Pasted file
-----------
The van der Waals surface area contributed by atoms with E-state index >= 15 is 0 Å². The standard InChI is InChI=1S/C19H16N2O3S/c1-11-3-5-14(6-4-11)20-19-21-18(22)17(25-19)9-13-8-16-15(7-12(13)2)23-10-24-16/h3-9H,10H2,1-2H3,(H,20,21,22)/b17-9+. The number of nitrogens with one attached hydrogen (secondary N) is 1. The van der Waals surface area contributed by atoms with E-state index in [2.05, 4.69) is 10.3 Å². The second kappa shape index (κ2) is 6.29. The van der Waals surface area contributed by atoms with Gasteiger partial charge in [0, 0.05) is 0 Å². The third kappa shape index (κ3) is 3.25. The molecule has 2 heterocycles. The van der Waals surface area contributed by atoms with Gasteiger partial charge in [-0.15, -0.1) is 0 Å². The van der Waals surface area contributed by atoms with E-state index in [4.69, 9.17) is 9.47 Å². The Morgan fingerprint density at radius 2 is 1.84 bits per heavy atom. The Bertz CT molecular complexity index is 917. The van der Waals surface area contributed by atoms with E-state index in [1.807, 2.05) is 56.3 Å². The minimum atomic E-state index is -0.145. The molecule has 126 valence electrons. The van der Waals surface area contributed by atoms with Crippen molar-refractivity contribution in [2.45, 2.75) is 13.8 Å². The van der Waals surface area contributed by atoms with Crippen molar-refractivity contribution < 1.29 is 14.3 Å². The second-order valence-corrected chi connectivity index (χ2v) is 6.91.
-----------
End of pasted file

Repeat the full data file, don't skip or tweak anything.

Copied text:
The van der Waals surface area contributed by atoms with E-state index >= 15 is 0 Å². The standard InChI is InChI=1S/C19H16N2O3S/c1-11-3-5-14(6-4-11)20-19-21-18(22)17(25-19)9-13-8-16-15(7-12(13)2)23-10-24-16/h3-9H,10H2,1-2H3,(H,20,21,22)/b17-9+. The number of nitrogens with one attached hydrogen (secondary N) is 1. The van der Waals surface area contributed by atoms with E-state index in [2.05, 4.69) is 10.3 Å². The second kappa shape index (κ2) is 6.29. The van der Waals surface area contributed by atoms with Gasteiger partial charge in [0, 0.05) is 0 Å². The third kappa shape index (κ3) is 3.25. The molecule has 2 heterocycles. The van der Waals surface area contributed by atoms with Gasteiger partial charge in [-0.15, -0.1) is 0 Å². The van der Waals surface area contributed by atoms with E-state index in [4.69, 9.17) is 9.47 Å². The Morgan fingerprint density at radius 2 is 1.84 bits per heavy atom. The Bertz CT molecular complexity index is 917. The van der Waals surface area contributed by atoms with E-state index in [1.807, 2.05) is 56.3 Å². The minimum atomic E-state index is -0.145. The molecule has 126 valence electrons. The van der Waals surface area contributed by atoms with Crippen molar-refractivity contribution in [2.45, 2.75) is 13.8 Å². The van der Waals surface area contributed by atoms with Crippen molar-refractivity contribution < 1.29 is 14.3 Å². The second-order valence-corrected chi connectivity index (χ2v) is 6.91.